TrueSight is used to more accurately reflect a unit’s line of sight on the battlefield, shifting the focus from a traditional “fog of war” aerial view to that of the men on the ground.  This means that any object taller than the soldier or any opaque material (smoke, bad weather, blazing fires) will obstruct their field of view.  In its simplest terms, this means players will have to be alert for squads waiting in ambush in forests or behind buildings.  Of course, there’s nothing stopping you levelling any structures you come across but that also denies you a potentially lifesaving cover spot should the need present itself.  It’s a gratifying tactic to pull off if you manage it, but an infuriating one to fall for at the same time.

As well as having an impact on a soldier’s line of sight, the snowy landscape of 1940’s Russia adds plenty of opportunity for Mother Nature to step in and mess with an otherwise well thought out battle strategy.   Icy lakes can quickly turn from a handy shortcut to a watery grave if you’re caught off guard by an enemy patrol and deep snow not only slows units but leaves tracks that may as well be a giant neon sign to the astute hunter.  Furthermore, squads caught out in the sub-zero conditions will freeze to death unless kept warm by fire and the periodic blizzard conditions that occur on the maps seriously hamper troop’s ability to move, let alone see.   This, of course, can present a great opportunity to turn the tide of battle if you’re appropriately prepared for the meteorological shifts.

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For those new to the series the game comes with a decent amount of tutorial material.  There’s a comprehensive list of hints, over 17 minutes worth of instructional video and even a mission to get you started.  It’s not a stretch to say that the vast majority of players will want to jump straight in and get their hands dirty with gameplay, rather than reading or watching videos, and to this end the tutorial mission is a little short.    Whilst it could be argued this is a minor point as it tells you enough to get you off the ground and that the rest is essentially taught by the campaign, the two sides do have a rather distinct feel to them and the remaining tutorial material doesn’t do this justice.  Instead it will fall to the post-campaign skirmishes to highlight the contrast between the efficiency of the Axis forces and the sheer manpower behind the Russian colossus.

Thankfully, Relic Entertainment has put a lot of thought into the life of Company of Heroes 2 beyond the solo campaign.  To keep things going the standard skirmish mode makes its requisite appearance offering 2 game modes and 8 maps – some with summer and winter variants – for competitive, cooperative or solo play against AI bots.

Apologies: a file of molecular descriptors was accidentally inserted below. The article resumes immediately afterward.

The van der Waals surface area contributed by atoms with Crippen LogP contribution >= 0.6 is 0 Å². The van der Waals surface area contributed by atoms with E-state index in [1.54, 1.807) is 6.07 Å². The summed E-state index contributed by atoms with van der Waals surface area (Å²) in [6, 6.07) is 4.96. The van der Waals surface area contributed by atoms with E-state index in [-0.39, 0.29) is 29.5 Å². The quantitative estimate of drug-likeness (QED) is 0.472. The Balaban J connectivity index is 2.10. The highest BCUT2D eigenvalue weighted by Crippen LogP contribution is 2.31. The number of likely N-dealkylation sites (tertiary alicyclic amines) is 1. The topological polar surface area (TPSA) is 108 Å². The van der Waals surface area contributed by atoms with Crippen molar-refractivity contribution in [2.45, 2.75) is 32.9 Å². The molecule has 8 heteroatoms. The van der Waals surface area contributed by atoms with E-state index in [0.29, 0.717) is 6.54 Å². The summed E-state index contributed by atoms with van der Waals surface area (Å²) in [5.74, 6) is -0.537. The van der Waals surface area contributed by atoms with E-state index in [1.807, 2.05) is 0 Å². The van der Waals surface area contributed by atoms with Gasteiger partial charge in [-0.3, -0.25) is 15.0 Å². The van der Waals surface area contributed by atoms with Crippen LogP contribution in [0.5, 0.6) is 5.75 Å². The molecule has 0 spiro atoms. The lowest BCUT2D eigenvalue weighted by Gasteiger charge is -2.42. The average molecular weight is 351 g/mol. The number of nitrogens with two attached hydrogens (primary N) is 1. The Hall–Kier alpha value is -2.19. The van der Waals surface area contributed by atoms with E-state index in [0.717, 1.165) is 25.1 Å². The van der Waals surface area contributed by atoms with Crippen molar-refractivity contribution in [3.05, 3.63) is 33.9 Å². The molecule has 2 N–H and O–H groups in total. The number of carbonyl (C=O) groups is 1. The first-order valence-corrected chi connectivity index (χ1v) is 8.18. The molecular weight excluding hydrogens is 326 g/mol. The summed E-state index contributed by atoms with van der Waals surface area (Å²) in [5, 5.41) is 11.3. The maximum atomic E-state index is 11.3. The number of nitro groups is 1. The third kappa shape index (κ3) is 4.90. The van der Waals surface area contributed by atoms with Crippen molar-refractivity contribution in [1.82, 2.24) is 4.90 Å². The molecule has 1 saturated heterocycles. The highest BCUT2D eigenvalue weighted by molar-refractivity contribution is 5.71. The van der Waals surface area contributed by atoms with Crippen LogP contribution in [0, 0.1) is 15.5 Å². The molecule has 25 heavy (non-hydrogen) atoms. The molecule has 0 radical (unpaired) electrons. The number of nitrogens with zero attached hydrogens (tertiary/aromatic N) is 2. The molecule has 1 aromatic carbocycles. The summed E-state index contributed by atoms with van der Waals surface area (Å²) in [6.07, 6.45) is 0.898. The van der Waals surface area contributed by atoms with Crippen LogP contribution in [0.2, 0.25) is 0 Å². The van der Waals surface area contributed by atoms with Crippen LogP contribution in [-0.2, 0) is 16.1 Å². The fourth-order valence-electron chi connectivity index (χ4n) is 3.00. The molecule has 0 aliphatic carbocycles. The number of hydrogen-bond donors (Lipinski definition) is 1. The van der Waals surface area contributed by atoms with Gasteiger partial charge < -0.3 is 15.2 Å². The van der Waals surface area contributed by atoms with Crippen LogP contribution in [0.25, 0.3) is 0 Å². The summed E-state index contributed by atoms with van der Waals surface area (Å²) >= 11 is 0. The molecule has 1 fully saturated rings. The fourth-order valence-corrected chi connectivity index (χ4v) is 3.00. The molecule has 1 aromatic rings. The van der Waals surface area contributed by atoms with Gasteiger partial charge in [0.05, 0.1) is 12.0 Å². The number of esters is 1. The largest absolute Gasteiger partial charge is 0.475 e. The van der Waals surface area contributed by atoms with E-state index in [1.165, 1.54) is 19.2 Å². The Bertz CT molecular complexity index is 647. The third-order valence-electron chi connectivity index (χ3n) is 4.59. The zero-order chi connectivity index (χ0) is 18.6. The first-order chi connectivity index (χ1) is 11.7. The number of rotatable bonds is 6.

Beyond this, there’s also the Theatre of War where historical battles from a particular year of the war can be relived alone or cooperatively with a friend.  This game mode also offers players the opportunity to take on a series of special challenges against AI that has a particular personality, perhaps favouring a more aggressive play style or a particular type of unit.

Whatever mode you chose to play in Company of Heroes 2 you’ll not only be gaining various medals to reflect your achievements but you’ll also be accumulating experience points to level up and unlock extra abilities to outfit yourself with in the Army Customiser.  Here you’re able to choose everything from particular unit perks to the various commanders you take into the battlefield and even the camouflage on your vehicles.  These choices are important as your actions on the battlefield will earn you command points that can be spent to utilise the abilities of one of the different commanders you selected to lead your army.  A prepared player will select commanders with a mix of offensive and defensive capabilities in order to be able to appropriately react to events in the field.

The addition of recorded replays and direct integration with TwitchTV gives players the opportunity to refine and show off their combat skills, earn bragging rights or even just sit back learn a thing or two from watching the pros.

There’s an absolute tonne of content to be explored once the campaign is cleared, and I fully anticipate that this list of additional features will be extended further down the line.  

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Overview

Talking to friends that were fans of the original it seems that, unfortunately, Company of Heroes 2 suffers a bit from to the context in which it was released.  The first game in the series was an amazing accomplishment and, as such, an incredibly difficult act to follow.  Given that we find ourselves in a time of repetitive annual releases with minor updates, the expectations built up in that 7 year gap can’t be doing it any favours.

I say this not to deter you from the game, but to encourage you to get your head out of the mind-set the endless yearly releases of certain franchises has forced the games industry into.  Though this is my first outing with the series, based on my time with Company of Heroes 2 and what I’ve seen of the original, I’ve come away with the feeling I’ve played a game that has been given the due care and attention it deserves, ensuring you’re getting the best experience on offer.

The elements introduced with Essence 3.0 manage to expand the game in a natural way. COH2 has been given the respect it deserves, showing that a spectacular title doesn’t and shouldn’t have to come with gimmicks that mess with a successful formula in order to get you to buy it.

They say “if it ain’t broke, don’t fix it” and Relic Entertainment haven’t tried to.

Company of Heroes 2 is out now and absolutely worth picking up.